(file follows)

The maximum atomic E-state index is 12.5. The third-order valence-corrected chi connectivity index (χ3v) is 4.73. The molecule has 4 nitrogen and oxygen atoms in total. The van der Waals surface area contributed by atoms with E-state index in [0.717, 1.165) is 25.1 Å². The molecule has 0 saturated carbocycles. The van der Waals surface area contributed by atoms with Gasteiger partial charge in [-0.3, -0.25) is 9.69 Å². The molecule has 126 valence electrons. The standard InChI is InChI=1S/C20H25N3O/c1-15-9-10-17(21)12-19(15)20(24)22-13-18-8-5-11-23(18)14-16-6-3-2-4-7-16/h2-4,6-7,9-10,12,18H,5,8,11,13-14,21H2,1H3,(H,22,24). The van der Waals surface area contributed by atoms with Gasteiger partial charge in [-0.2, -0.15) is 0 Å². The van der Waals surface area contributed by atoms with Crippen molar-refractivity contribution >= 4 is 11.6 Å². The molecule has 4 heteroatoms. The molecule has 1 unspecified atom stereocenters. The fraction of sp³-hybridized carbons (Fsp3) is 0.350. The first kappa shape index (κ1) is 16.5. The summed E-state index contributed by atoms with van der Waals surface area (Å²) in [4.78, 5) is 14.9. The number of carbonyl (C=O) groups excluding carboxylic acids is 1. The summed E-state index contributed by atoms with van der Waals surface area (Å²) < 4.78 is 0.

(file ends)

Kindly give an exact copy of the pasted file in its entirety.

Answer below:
The maximum atomic E-state index is 12.5. The third-order valence-corrected chi connectivity index (χ3v) is 4.73. The molecule has 4 nitrogen and oxygen atoms in total. The van der Waals surface area contributed by atoms with E-state index in [0.717, 1.165) is 25.1 Å². The molecule has 0 saturated carbocycles. The van der Waals surface area contributed by atoms with Gasteiger partial charge in [-0.3, -0.25) is 9.69 Å². The molecule has 126 valence electrons. The standard InChI is InChI=1S/C20H25N3O/c1-15-9-10-17(21)12-19(15)20(24)22-13-18-8-5-11-23(18)14-16-6-3-2-4-7-16/h2-4,6-7,9-10,12,18H,5,8,11,13-14,21H2,1H3,(H,22,24). The van der Waals surface area contributed by atoms with Gasteiger partial charge in [-0.2, -0.15) is 0 Å². The van der Waals surface area contributed by atoms with Crippen molar-refractivity contribution >= 4 is 11.6 Å². The molecule has 4 heteroatoms. The molecule has 1 unspecified atom stereocenters. The fraction of sp³-hybridized carbons (Fsp3) is 0.350. The first kappa shape index (κ1) is 16.5. The summed E-state index contributed by atoms with van der Waals surface area (Å²) in [4.78, 5) is 14.9. The number of carbonyl (C=O) groups excluding carboxylic acids is 1. The summed E-state index contributed by atoms with van der Waals surface area (Å²) < 4.78 is 0.